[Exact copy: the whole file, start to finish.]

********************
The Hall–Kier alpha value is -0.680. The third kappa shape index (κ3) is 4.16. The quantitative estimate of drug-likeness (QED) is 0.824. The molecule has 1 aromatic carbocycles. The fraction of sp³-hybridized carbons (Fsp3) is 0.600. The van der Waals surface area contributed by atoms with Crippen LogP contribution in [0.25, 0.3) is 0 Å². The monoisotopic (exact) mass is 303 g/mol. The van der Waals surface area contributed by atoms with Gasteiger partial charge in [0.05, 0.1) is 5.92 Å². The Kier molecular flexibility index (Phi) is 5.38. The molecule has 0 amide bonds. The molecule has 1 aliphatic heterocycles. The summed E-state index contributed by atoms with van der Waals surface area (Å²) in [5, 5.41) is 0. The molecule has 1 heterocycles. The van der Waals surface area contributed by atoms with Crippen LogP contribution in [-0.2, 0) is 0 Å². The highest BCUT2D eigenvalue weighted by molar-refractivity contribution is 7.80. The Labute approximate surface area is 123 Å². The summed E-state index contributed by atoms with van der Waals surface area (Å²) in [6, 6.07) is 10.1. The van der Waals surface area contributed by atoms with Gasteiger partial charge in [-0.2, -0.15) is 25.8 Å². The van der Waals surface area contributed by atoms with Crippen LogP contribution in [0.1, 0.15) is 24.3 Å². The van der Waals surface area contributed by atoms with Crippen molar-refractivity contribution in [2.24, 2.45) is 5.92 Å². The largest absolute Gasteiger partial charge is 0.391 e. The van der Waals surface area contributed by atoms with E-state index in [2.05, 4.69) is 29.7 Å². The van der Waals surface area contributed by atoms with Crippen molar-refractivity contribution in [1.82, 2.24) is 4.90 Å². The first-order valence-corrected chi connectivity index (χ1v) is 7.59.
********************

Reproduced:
The Hall–Kier alpha value is -0.680. The third kappa shape index (κ3) is 4.16. The quantitative estimate of drug-likeness (QED) is 0.824. The molecule has 1 aromatic carbocycles. The fraction of sp³-hybridized carbons (Fsp3) is 0.600. The van der Waals surface area contributed by atoms with Crippen LogP contribution in [0.25, 0.3) is 0 Å². The monoisotopic (exact) mass is 303 g/mol. The van der Waals surface area contributed by atoms with Gasteiger partial charge in [0.05, 0.1) is 5.92 Å². The Kier molecular flexibility index (Phi) is 5.38. The molecule has 0 amide bonds. The molecule has 1 aliphatic heterocycles. The summed E-state index contributed by atoms with van der Waals surface area (Å²) in [5, 5.41) is 0. The molecule has 1 heterocycles. The van der Waals surface area contributed by atoms with Crippen LogP contribution in [-0.2, 0) is 0 Å². The highest BCUT2D eigenvalue weighted by molar-refractivity contribution is 7.80. The Labute approximate surface area is 123 Å². The summed E-state index contributed by atoms with van der Waals surface area (Å²) in [6, 6.07) is 10.1. The van der Waals surface area contributed by atoms with Gasteiger partial charge in [-0.2, -0.15) is 25.8 Å². The van der Waals surface area contributed by atoms with Crippen LogP contribution in [0.1, 0.15) is 24.3 Å². The van der Waals surface area contributed by atoms with Crippen molar-refractivity contribution in [2.24, 2.45) is 5.92 Å². The largest absolute Gasteiger partial charge is 0.391 e. The van der Waals surface area contributed by atoms with E-state index in [2.05, 4.69) is 29.7 Å². The van der Waals surface area contributed by atoms with Crippen molar-refractivity contribution in [1.82, 2.24) is 4.90 Å². The first-order valence-corrected chi connectivity index (χ1v) is 7.59.